Interview with Savita Kalhan
1. In between writing and reading, what do you like to do?
Both writing and reading involve a lot of sitting down, so I try to get to the gym most days. I also have an allotment and grow my own vegetables, and there’s always a ton of digging and weeding that needs doing! I love tennis and play as much as my creaky knees allow me to!
2. Describe your novel Twitter style. 140 Characters or less. GO!
The Long Weekend - a tense thriller about two boys who are abducted by a psychopath. This book will get inside your head and under your skin
3. In the Long Weekend, Sam and Lloyd make a wrong decision and are abducted after school and find themselves fighting to survive. Many people in the real world can go through a situation like this, and I think we usually tiptoe around these subjects. Nobody wants to imagine what could happen. What made you go into this subject and make it a novel?
A frightening warning went round the local schools about a man trying to get kids into his car. Something about it struck a chord with me. It’s actually scarily easy for a kid to make a mistake and get in the wrong car given the right circumstances. As I began to think about it, the main two characters of the book appeared, and I knew I had to write their story. I did keep in mind the fact that younger teenagers might pick up the pick to read, so much of the tension and the scary stuff is not explicitly described. I’ve heard readers say that imagining it actually makes it even more scary...
4. Would you say it was hard to write this book? And if so what was the toughest part?
Much of the book was very easy to write because I had Sam, the main character, inside my head. His voice propelled the story forwards. Yes, there were some hard bits to write. In The Long Weekend there are some difficult scenes, heart-breaking scenes, that were hard to write. The toughest scene was when Sam is hiding under the bed. I won’t say any more about it...
5. What have you seen that readers take from your book? What do they learn or what impression do they end up with?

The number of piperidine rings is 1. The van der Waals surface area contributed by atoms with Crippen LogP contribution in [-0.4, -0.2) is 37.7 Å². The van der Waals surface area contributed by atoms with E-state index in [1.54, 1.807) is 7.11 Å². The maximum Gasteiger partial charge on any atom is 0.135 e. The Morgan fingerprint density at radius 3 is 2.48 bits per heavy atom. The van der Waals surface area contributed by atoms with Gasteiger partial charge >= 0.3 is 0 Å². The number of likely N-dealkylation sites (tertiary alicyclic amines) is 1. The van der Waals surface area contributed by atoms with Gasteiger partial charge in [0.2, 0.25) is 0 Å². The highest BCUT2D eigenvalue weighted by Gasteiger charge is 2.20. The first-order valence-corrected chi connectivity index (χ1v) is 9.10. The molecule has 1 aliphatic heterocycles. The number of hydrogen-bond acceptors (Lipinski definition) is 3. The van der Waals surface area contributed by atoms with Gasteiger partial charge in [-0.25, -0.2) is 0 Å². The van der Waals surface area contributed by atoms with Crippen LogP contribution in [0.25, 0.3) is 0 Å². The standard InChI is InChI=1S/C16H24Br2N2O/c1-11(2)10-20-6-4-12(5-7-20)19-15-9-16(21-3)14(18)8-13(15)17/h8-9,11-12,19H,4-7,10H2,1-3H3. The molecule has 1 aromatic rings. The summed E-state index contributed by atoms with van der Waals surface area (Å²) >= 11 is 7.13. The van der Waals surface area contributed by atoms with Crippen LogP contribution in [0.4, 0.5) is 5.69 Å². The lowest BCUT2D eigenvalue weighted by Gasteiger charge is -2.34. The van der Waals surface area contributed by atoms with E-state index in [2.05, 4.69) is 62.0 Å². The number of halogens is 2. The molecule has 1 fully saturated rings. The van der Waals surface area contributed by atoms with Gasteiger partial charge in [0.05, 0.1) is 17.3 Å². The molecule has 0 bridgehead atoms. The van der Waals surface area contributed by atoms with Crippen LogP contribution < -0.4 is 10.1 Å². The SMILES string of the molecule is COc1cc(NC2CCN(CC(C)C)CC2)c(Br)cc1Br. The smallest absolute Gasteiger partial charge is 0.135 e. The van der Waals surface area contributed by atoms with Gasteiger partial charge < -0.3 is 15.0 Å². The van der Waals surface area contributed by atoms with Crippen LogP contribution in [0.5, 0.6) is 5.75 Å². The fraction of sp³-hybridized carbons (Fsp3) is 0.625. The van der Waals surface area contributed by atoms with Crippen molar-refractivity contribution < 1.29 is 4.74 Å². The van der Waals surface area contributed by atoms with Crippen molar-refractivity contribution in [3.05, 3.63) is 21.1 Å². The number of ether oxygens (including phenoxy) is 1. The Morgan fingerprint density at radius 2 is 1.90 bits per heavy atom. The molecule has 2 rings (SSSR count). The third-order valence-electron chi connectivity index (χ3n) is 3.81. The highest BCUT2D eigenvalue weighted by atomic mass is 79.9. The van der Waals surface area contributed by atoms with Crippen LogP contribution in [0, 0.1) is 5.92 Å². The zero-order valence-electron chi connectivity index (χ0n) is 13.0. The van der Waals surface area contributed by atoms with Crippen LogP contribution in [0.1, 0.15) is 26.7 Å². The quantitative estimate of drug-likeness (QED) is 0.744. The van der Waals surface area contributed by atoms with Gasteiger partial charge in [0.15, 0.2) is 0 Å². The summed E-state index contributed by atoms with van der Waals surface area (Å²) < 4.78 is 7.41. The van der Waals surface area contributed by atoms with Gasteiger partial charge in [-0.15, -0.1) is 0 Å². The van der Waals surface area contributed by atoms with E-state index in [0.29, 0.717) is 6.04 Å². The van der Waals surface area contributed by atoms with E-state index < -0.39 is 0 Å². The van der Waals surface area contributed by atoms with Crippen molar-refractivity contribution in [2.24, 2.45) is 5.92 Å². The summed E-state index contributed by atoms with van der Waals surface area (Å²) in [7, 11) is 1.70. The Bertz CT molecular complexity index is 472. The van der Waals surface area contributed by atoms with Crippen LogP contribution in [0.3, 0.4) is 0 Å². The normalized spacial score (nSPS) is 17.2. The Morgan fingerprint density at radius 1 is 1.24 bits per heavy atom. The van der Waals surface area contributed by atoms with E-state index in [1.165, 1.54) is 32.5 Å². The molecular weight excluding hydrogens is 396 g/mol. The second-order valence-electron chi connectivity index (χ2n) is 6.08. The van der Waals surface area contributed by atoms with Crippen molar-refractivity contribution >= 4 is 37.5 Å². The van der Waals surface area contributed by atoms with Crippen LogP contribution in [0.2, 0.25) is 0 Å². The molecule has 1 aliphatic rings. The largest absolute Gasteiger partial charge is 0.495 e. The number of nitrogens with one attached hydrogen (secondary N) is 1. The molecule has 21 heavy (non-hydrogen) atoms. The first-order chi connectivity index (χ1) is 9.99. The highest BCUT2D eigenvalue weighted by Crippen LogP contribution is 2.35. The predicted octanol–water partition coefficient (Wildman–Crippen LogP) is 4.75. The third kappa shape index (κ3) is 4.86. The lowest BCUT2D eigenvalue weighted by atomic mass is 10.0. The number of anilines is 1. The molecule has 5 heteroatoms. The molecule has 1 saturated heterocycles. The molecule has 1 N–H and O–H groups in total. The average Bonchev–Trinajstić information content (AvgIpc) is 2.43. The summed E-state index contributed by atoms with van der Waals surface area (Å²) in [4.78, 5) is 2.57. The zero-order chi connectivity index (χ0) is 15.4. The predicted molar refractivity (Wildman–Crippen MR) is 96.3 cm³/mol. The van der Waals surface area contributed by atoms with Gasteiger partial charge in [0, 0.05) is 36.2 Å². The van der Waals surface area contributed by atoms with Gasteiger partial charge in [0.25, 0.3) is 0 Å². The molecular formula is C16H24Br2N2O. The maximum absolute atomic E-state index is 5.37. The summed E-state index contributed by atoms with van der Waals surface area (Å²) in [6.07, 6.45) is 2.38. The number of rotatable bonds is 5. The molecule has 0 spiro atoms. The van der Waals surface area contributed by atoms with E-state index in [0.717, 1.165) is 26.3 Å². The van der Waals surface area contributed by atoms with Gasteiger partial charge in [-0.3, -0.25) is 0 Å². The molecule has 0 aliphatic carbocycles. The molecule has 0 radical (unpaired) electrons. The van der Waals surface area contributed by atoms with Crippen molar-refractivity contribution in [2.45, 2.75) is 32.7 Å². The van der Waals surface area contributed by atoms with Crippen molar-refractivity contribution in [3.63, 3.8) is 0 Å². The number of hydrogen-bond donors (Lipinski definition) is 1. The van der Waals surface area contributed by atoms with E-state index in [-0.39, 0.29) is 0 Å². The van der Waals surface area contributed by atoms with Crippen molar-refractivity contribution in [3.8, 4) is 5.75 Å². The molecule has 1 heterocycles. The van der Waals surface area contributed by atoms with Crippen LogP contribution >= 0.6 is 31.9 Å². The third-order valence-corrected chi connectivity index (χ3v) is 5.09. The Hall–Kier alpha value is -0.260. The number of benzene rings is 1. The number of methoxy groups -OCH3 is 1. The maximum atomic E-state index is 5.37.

That all depends on the age of the reader. Younger teenagers read the book like a thriller: some of them don’t even realise the full significance of what has happened to Lloyd. That’s fine because they still take so much away from the book – about loyalty and survival, and about thinking before they are invited inside a car that isn’t driven by one of their parents. The book is actually far scarier for older teenagers, young adults and adults. They know what has really happened and they find it devastating. But whatever the age of the reader, they all devour the book – usually in one sitting, and that makes me really happy!
6. What makes The Long Weekend different to other thrillers?
There are very few thrillers published for teens and young adults, fewer still with serious themes of abuse at their core, and even fewer where the book is a thriller that can read by a very diverse group of people, from the very reluctant secondary school reader, to young adults, to older adults, and parents. It crosses all boundaries and age groups and 99% of its readers have said that they would highly recommend it! I’m not going to argue with that.
7. Since Valentines Day is coming: Name a YA book you have a crush on (or character)
Ooh, that’s a really hard one! There are two characters that I’ve had a crush on – Conal and Seth MacGregor from Gillian Philip’s Firebrand and Bloodstone. I highly recommend you check them out!
8. Between You and Me, what’s in store for the future?
Lots more books, I hope! I’ve got a couple of things in the publishing pipeline, but I can’t say anymore about them just yet. You’ll have to watch this space...
Or follow me on Twitter @savitakalhan and check out my Facebook page for news http://www.facebook.com/pages/
I’ve got a website too – http://www.savitakalhan.com
This is the first time I use Rafflecopter, so lets see how it goes :)
a Rafflecopter giveaway
The Long Weekend by Savita Kalhan
Published by Andersen Press
Published by Andersen Press
The Long Weekend book trailer
The Poet, a short story by Savita Kalhan
Published in Even Birds are Chained to the Sky, by Fine Line Publishing